Once you’ve finished editing or creating a 3D model, you need to decide how to orient it when you’re printing. There are a range of different factors here to consider, to be able to work out which direction is optimal. Some factors are more important than others but ultimately, the decision is down to which way you want to orient the print.
Good print bed adhesion is an important part of 3D printing. If your print has too small a contact area with the print bed it may pop off during the print. You can increase adhesion with aids such as glue, painter’s tape, rafts, or brims. Alternatively, you can just rotate your model, so a larger flat surface is contacting the print bed.
Minimising supports and post-processing is generally a benefit as you have to do less work later. It’s not necessarily guaranteed that the best angle for supports will be the best angle for everything else. You may also want to consider where the supports are contacting the print. If they’re in a visible location, you’ll have to perform more and more careful post-processing to get a good result. If the supports are only on the underside of an overhang, this won’t be so much of an issue.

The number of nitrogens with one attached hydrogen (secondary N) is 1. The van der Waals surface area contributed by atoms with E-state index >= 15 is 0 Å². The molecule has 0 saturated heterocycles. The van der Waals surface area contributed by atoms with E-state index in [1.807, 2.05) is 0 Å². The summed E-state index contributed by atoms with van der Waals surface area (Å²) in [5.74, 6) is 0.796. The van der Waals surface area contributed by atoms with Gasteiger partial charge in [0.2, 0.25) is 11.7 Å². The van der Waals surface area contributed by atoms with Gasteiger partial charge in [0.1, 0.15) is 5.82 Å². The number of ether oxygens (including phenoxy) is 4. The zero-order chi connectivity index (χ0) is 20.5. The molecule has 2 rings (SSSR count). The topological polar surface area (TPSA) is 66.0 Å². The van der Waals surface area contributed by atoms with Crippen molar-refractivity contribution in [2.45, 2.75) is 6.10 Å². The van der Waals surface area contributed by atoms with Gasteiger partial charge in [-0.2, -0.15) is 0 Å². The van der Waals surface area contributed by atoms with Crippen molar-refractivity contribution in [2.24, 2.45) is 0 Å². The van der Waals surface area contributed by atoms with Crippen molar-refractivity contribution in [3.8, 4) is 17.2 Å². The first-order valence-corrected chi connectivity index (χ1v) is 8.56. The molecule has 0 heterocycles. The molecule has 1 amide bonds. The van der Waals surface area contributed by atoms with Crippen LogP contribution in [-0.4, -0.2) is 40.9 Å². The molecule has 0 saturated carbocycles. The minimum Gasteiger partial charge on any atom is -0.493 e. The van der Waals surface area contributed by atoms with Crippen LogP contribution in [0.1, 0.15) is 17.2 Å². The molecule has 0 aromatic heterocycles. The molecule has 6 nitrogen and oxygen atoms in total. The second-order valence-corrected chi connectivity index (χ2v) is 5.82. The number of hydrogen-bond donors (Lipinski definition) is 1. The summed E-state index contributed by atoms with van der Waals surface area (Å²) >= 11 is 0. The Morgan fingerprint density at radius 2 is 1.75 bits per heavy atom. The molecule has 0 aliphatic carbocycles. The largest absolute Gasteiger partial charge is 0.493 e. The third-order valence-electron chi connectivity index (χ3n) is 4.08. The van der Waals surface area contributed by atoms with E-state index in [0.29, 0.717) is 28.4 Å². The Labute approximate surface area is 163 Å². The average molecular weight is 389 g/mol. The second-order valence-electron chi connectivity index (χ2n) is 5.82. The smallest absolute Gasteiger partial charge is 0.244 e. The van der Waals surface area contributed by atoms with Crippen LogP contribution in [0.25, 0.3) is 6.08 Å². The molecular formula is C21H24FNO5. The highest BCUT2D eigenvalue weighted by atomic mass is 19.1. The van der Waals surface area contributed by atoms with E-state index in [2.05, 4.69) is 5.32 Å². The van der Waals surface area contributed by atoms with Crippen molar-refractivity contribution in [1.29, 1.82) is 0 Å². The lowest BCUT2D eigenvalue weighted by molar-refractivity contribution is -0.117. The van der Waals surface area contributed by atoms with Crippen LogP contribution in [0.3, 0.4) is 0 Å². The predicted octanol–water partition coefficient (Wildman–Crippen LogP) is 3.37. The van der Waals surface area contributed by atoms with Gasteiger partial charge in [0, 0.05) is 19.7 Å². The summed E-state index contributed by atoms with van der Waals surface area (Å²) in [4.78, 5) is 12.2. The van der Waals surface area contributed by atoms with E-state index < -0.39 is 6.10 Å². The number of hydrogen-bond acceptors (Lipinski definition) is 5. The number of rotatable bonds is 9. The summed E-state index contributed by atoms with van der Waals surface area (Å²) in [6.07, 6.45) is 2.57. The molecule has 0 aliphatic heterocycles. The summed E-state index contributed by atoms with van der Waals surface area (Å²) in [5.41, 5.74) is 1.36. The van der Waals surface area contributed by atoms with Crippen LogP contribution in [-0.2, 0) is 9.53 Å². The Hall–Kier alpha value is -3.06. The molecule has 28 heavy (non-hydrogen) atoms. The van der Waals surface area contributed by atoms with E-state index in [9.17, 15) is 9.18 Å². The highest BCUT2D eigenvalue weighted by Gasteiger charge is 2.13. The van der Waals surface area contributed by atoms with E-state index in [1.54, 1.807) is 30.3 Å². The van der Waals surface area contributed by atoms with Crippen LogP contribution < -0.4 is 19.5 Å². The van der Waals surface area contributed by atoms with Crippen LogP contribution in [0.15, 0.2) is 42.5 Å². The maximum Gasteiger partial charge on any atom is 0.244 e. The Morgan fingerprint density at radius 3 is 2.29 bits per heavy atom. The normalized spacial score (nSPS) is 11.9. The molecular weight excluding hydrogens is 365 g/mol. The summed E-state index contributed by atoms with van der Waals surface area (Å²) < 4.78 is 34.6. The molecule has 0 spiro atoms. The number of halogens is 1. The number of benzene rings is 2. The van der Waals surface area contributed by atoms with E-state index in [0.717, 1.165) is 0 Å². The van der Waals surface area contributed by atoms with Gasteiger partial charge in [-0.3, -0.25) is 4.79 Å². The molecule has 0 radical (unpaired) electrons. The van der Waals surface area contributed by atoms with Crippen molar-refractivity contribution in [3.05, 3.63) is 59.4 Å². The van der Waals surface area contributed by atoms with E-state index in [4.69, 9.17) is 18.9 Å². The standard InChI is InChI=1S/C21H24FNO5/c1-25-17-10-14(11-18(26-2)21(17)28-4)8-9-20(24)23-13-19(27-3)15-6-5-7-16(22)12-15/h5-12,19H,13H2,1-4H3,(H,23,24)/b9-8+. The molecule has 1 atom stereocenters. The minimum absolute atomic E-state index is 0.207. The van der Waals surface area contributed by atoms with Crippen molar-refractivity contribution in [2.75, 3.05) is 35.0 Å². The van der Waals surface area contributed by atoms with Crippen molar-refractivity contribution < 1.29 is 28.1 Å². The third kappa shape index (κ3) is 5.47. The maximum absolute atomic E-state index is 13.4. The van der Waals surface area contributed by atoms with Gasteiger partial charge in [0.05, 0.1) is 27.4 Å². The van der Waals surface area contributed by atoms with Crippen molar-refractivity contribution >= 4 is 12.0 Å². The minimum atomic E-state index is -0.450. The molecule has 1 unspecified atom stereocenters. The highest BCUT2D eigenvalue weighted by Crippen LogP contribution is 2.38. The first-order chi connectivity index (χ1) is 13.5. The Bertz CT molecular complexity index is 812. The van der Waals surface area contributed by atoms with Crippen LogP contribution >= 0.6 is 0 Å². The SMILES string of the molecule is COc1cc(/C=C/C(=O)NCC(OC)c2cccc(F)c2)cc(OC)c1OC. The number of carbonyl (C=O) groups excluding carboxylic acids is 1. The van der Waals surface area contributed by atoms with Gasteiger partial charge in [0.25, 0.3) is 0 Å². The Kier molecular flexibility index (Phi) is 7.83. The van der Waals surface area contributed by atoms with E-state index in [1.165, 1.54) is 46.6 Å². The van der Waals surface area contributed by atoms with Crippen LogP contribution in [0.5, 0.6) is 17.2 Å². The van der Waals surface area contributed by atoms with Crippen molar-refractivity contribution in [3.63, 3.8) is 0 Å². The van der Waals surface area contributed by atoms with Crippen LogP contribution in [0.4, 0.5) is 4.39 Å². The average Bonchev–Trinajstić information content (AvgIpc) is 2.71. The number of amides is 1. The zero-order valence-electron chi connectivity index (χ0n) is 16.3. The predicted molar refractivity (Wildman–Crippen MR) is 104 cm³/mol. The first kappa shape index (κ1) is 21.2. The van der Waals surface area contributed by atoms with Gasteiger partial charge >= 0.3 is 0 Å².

The build volume of your printer can also be an issue. If you’ve got a wide model but a printer that only has a large vertical build dimension, you may have to print the model on its side to be able to get it to fit.
Tip: Some models may not have any large flat surfaces. If you want to avoid the use of adhesive aids and support structures you could consider cutting the model in half, printing the two parts separately, then connecting them during post-processing. This can also be helpful or even necessary to print large models if your printer can’t fit the whole thing at once.
Dimensional accuracy on a 3D printer varies across the axes. If you want details to be as accurate as possible you may have to rotate your print to achieve that. For example, if a part contains a cylinder these print best vertically. 3D printers can easily create a series of circles stacked on top of each other. If you print it horizontally, however, you’ll end up with lots of noticeable layer lines on the curves and may need to add supports. Generally, fine details can be more accurately represented in a single layer than they can across multiple layers. This is especially true for curves and angled edges where the layer lines leave a stepping effect.
3D prints react differently to stress in different dimensions. If your part is functional and is expected to receive stress, you may want to rotate your part so that the stress is applied in a direction of strength rather than weakness. Realistically, this isn’t a factor that needs considering for decorative pieces that are just going to sit on a shelf or occasionally be carefully picked up.
If you’re in a hurry to get your print or are trying to make a large batch of prints you may want to optimise your rotational angle for minimal print times. This way you can make the most of your printer. Just make sure to verify that doing so won’t compromise the quality at all.
Do you have any other tips to consider when orienting your 3D prints? Let us know down below.